Even though the NCAA adopted a new rule this year allowing players to participate in up to four games and still redshirt, Ohio State coach Urban Meyer contended – as he did throughout his seven-year tenure coaching the Buckeyes – that the team would not redshirt players who it felt should be on the field this year.
“If they’re ready to play, they’re going to play,” Meyer said in October.
With just one game left to play this season, Ohio State has held mostly true to that claim.
Even though there aren’t many freshmen who have seen a large amount of playing time for the Buckeyes on offense or defense this year – and therefore, they could have gotten away with redshirting nearly all of them – nearly half of Ohio State’s scholarship true freshmen have burned their redshirt eligibility for this season.
A total of 14 scholarship players are in line to redshirt for the Buckeyes this season, including one non-freshman, but 12 true freshmen have played in five games or more this year.
That means Ohio State is redshirting exactly half of its 2018 recruiting class (transfer defensive tackle Antwuan Jackson had already taken his redshirt). There are likely at least a few players among the Buckeyes’ impending redshirts who still would have played in a game or few without the rule change, and therefore would not have been able to redshirt this season under the previous rule, in which a player would be ineligible for a redshirt (excepting a medical redshirt) in a season in which he saw any playing time at all.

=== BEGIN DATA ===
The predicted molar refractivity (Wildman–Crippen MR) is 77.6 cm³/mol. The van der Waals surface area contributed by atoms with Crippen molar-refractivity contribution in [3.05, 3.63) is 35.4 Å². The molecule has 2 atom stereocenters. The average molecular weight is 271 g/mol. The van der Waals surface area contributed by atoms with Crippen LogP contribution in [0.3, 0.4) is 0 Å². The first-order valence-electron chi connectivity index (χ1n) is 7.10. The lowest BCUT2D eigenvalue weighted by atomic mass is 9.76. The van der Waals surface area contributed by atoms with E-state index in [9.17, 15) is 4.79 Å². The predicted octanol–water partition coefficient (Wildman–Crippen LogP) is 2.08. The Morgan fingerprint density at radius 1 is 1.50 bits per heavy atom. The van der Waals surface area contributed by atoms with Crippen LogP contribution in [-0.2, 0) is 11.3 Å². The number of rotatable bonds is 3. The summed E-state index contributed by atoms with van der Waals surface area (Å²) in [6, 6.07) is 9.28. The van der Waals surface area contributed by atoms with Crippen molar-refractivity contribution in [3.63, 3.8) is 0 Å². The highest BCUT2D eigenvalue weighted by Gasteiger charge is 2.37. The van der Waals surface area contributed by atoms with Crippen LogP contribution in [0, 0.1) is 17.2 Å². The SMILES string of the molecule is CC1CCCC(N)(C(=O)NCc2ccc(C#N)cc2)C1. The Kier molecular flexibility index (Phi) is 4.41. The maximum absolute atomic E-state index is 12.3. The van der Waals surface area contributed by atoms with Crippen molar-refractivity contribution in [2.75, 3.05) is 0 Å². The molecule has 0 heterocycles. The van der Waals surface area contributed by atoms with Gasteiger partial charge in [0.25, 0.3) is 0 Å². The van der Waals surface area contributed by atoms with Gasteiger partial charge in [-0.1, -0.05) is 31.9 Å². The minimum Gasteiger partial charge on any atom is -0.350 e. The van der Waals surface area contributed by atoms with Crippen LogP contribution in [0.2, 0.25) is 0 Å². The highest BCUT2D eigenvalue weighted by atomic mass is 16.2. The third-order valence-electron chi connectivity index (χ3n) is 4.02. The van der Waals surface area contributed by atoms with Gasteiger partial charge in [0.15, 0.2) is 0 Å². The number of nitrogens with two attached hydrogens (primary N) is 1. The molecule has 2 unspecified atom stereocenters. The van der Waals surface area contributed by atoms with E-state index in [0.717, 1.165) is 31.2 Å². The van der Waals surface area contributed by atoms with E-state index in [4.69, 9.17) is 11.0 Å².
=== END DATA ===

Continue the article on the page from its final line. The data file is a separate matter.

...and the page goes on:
It’s still not a drastic uptick in redshirts for the Buckeyes, though. While Ohio State redshirted only six of 20 freshmen in 2017, the Buckeyes redshirted 12 of 23 freshmen in 2016 – so essentially, the same ratio as this year – and in 2015, redshirted a whopping 21 players, playing only four of their 25 freshmen.
Therefore, it doesn’t appear that the Buckeyes made a much greater effort to redshirt players this year under the new rules than they did under the previous rules. Still, a look at how many games certain players appeared in over the course of the season shows that the Buckeyes might have made a conscious effort to redshirt some players who wouldn’t have played in many more than four games anyways, while other freshmen earned regular roles – even if minor roles – that kept them from redshirting.